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At Mailbox Monday we encourage participants to not only share the books they received, but to check out the books others have received.

Each week will share a few books that caught our eye from that week’s Mailbox Monday.

We encourage you to share the books that caught your eye in the comments.

MARTHA:

The Rules of Contagion by Adam Kucharski found at Sam Still Reading.

A deadly virus suddenly explodes into the population. A political movement gathers pace, and then quickly vanishes. An idea takes off like wildfire, changing our world forever. We live in a world that’s more interconnected than ever before. Our lives are shaped by outbreaks – of disease, of misinformation, even of violence – that appear, spread and fade away with bewildering speed. To understand them, we need to learn the hidden laws that govern them. From ‘superspreaders’ who might spark a pandemic or bring down a financial system to the social dynamics that make loneliness catch on, The Rules of Contagion offers compelling insights into human behaviour and explains how we can get better at predicting what happens next.

Along the way, Adam Kucharski explores how innovations spread through friendship networks, what links computer viruses with folk stories – and why the most useful predictions aren’t necessarily the ones that come true.

The Night Whistler by Greg Woodland found at The Burgeoning Bookshelf.

It’s 1966. Hal and his little brother, newly arrived in Moorabool with their parents, are exploring the creek near their new home when they find the body of a dog.

Not just dead, but recently killed.

Not just killed, but mutilated.

Constable Mick Goodenough, recently demoted from his city job as a detective, is also new in town—and one of his dogs has gone missing. He’s experienced enough to know what it means when someone tortures an animal to death: it means they’re practising. So when Hal’s mother starts getting anonymous calls—a man whistling, then hanging up—Goodenough, alone among the Moorabool cops, takes her seriously.

The question is: will that be enough to keep her safe?

SERENA:

Don’t Call Us Dead: Poems by Danez Smith at Read All the Things!

Award-winning poet Danez Smith is a groundbreaking force, celebrated for deft lyrics, urgent subjects, and performative power. Don’t Call Us Dead opens with a heartrending sequence that imagines an afterlife for black men shot by police, a place where suspicion, violence, and grief are forgotten and replaced with the safety, love, and longevity they deserved here on earth. Smith turns then to desire, mortality―the dangers experienced in skin and body and blood―and a diagnosis of HIV positive. “Some of us are killed / in pieces,” Smith writes, “some of us all at once.” Don’t Call Us Dead is an astonishing and ambitious collection, one that confronts, praises, and rebukes America―“Dear White America”―where every day is too often a funeral and not often enough a miracle.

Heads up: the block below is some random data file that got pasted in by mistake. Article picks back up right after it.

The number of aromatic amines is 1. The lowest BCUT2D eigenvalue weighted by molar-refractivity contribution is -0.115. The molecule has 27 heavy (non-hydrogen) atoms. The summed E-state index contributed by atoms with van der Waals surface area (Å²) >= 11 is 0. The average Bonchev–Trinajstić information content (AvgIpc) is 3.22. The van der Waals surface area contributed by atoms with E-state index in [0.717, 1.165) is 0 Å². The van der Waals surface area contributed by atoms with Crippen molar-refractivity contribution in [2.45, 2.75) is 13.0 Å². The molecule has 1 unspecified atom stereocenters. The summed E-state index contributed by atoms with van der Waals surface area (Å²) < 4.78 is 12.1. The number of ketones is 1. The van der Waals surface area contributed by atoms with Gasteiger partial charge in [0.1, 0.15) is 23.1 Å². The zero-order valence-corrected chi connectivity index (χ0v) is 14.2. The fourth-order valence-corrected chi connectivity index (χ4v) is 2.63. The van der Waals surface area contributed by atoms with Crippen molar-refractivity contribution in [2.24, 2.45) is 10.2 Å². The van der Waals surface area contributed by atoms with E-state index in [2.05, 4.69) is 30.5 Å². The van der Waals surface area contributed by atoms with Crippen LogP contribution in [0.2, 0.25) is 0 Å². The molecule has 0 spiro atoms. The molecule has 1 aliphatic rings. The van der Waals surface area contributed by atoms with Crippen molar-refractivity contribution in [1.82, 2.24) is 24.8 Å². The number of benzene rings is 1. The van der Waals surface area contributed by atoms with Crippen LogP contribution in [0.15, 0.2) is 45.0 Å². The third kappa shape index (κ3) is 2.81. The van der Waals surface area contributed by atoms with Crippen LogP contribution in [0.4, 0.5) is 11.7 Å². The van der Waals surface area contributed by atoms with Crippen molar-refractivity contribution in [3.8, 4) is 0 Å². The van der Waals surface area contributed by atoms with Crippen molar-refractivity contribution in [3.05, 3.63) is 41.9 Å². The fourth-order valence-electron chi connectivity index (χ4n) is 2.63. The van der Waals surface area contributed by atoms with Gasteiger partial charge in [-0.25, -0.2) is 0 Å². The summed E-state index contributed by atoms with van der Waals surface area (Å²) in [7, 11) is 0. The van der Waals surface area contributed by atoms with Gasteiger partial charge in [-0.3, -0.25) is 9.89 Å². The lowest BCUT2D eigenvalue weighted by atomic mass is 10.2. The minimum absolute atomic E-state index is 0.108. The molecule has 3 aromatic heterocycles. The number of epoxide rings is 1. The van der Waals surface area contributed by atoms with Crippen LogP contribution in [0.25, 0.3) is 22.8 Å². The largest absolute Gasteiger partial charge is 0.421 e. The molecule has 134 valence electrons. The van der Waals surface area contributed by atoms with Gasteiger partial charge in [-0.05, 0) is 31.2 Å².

“This book has been on my wish list for far too long…time to remedy that.”

The Book of Lost Names by Kristin Harmel at Silver’s Reviews.

Eva Traube Abrams, a semi-retired librarian in Florida, is shelving books one morning when her eyes lock on a photograph in a magazine lying open nearby. She freezes; it’s an image of a book she hasn’t seen in sixty-five years—a book she recognizes as The Book of Lost Names.

The accompanying article discusses the looting of libraries by the Nazis across Europe during World War II—an experience Eva remembers well—and the search to reunite people with the texts taken from them so long ago. The book in the photograph, an eighteenth-century religious text thought to have been taken from France in the waning days of the war, is one of the most fascinating cases. Now housed in Berlin’s Zentral- und Landesbibliothek library, it appears to contain some sort of code, but researchers don’t know where it came from—or what the code means. Only Eva holds the answer—but will she have the strength to revisit old memories and help reunite those lost during the war?